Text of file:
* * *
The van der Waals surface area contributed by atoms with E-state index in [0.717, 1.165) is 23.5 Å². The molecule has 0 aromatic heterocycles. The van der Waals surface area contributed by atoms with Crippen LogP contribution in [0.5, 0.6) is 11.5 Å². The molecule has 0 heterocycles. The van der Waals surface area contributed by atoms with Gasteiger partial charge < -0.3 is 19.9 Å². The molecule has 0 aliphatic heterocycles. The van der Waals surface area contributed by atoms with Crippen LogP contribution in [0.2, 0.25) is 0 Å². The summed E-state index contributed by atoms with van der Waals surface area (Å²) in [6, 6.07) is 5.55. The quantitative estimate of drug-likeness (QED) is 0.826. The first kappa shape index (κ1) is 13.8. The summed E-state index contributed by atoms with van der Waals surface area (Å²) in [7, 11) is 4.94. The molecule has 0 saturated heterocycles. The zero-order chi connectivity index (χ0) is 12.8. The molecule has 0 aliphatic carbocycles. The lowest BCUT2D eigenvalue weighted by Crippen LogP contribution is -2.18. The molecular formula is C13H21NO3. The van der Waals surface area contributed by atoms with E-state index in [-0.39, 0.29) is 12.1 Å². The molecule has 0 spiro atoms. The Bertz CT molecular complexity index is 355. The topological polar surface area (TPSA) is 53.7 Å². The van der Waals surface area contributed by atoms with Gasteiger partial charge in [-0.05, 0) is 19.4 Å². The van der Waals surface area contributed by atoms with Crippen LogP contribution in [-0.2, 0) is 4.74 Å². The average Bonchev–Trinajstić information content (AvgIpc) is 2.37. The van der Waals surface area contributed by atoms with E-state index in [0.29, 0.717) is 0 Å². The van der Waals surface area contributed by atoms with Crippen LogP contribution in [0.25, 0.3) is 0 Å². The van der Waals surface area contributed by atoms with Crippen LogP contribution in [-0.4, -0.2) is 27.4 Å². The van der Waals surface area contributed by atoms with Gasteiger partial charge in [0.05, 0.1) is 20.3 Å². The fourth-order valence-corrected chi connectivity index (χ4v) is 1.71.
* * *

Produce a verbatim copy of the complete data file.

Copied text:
The van der Waals surface area contributed by atoms with E-state index in [0.717, 1.165) is 23.5 Å². The molecule has 0 aromatic heterocycles. The van der Waals surface area contributed by atoms with Crippen LogP contribution in [0.5, 0.6) is 11.5 Å². The molecule has 0 heterocycles. The van der Waals surface area contributed by atoms with Gasteiger partial charge < -0.3 is 19.9 Å². The molecule has 0 aliphatic heterocycles. The van der Waals surface area contributed by atoms with Crippen LogP contribution in [0.2, 0.25) is 0 Å². The summed E-state index contributed by atoms with van der Waals surface area (Å²) in [6, 6.07) is 5.55. The quantitative estimate of drug-likeness (QED) is 0.826. The first kappa shape index (κ1) is 13.8. The summed E-state index contributed by atoms with van der Waals surface area (Å²) in [7, 11) is 4.94. The molecule has 0 saturated heterocycles. The zero-order chi connectivity index (χ0) is 12.8. The molecule has 0 aliphatic carbocycles. The lowest BCUT2D eigenvalue weighted by Crippen LogP contribution is -2.18. The molecular formula is C13H21NO3. The van der Waals surface area contributed by atoms with E-state index in [-0.39, 0.29) is 12.1 Å². The molecule has 0 spiro atoms. The Bertz CT molecular complexity index is 355. The topological polar surface area (TPSA) is 53.7 Å². The van der Waals surface area contributed by atoms with Gasteiger partial charge in [-0.05, 0) is 19.4 Å². The van der Waals surface area contributed by atoms with Crippen LogP contribution in [-0.2, 0) is 4.74 Å². The average Bonchev–Trinajstić information content (AvgIpc) is 2.37. The van der Waals surface area contributed by atoms with E-state index in [0.29, 0.717) is 0 Å². The van der Waals surface area contributed by atoms with Crippen LogP contribution in [0.25, 0.3) is 0 Å². The van der Waals surface area contributed by atoms with Crippen LogP contribution in [-0.4, -0.2) is 27.4 Å². The van der Waals surface area contributed by atoms with Gasteiger partial charge in [0.05, 0.1) is 20.3 Å². The fourth-order valence-corrected chi connectivity index (χ4v) is 1.71.